Get the facts
Pet overpopulation is the number one killer of dogs and cats in the United States.
Each year, an estimated ten million dogs, cats, puppies and kittens are put to death in our nation’s animal shelters as a method of population control. The majority of these animals were young, healthy and adoptable. In addition, millions of abandoned pets and feral cats suffer on the street as they attempt to survive on their own.
How can you help prevent pet overpopulation?
The Answer: spay/neuter your pets!
Facts about cats…
- A female cat can begin breeding as young as 4 months old.
- A female cat can become pregnant while still nursing.
- One unaltered female cat and her offspring can produce over two million cats in 8 years.
Facts about dogs…
- Nationally, 80% of the dogs hit by cars are unaltered males searching for mates.
- One unaltered female dog and her offspring can produce 67,000 dogs in only 6 years.
- As many as 25% of dogs entering shelters each year are purebreds.
Myths about spaying and neutering:
Myth No. 1: My kids need to experience the miracle of birth.
Fact: Most animals deliver in the middle of the night by themselves. Kids can experience the birthing process by watching a video instead of at the expense of the family pet.
Myth No. 2: My pet is a purebred and her personality is so good that I want her to have puppies.
Fact: One out of every four pets brought to the shelter are purebreds and most do not find homes. Just because your pet is special, there are no guarantees that her offspring will be anything like her. You have the father’s genes to consider as well.
Myth No. 3: I can find homes for all of the puppies or kittens.
Fact: Even if you do find homes for the offspring, this means one less home for the millions of animals in the shelters waiting to get adopted.
Myth No. 4: It’s better to allow your female pet to have at least one litter before spaying.
Fact: This is grossly untrue. In fact, the exact opposite is true. Your dog will have much less chance of developing cancer of the reproductive organs and mammary tissue by spaying her before her first heat. Letting her have even one litter predisposes her to breast, uterine and ovarian cancer.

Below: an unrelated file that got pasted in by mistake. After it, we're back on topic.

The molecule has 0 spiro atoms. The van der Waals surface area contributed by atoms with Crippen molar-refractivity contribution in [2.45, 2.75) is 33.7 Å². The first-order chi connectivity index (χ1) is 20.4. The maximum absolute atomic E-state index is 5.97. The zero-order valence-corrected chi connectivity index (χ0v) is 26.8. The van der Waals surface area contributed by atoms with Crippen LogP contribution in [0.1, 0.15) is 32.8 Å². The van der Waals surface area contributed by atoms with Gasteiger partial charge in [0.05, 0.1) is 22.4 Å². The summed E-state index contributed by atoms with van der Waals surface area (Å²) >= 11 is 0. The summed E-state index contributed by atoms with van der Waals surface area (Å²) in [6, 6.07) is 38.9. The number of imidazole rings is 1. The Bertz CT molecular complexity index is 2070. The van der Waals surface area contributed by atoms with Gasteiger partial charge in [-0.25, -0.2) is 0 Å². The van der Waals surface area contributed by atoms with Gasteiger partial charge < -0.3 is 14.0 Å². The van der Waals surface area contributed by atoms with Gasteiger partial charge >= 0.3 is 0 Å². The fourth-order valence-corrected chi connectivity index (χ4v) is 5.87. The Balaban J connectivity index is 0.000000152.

Veterinarian debunks myths
By Dr. Karen Halligan
Every year, tens of thousands of female dogs and cats die from breast cancer, ovarian cancer, uterine cancer, uterine infections and difficult pregnancies.
Most people think that veterinarians recommend spaying and neutering solely to help the pet overpopulation crisis. While this is certainly a major reason to spay, there are numerous health benefits for doing it as well.
Before we talk about the benefits of spaying, let’s define it. Spaying is the surgical removal of the reproductive organs, uterus and ovaries from a female animal. Spaying can be safely performed on animals as young as 8 weeks of age.
Animals in heat and pregnant animals can be spayed, although the risk of complication is a little higher. Spaying your cat or dog before they have their first heat cycle, which is usually at 6 to 7 months of age, will decrease their chances of developing breast cancer to almost zero.
Spaying or neutering reduces the risk of your pet dying of uterine or ovarian cancer. Spaying eliminates the chance of your pet developing a potentially life-threatening infection of the uterus called pyometra.
Spaying or neutering eliminates the mood swings and undesirable behavior that female cats and dogs display during their heat cycle, such as messy spotting, pacing, crying and trying to escape.
Spaying or neutering greatly increases the life span of your pet. Owners of sterilized pets have fewer vet bills.
Spaying or neutering helps decrease the number of animals that are euthanized at the shelters.
Provided by the Society for the Prevention of Cruelty to Animals Los Angeles.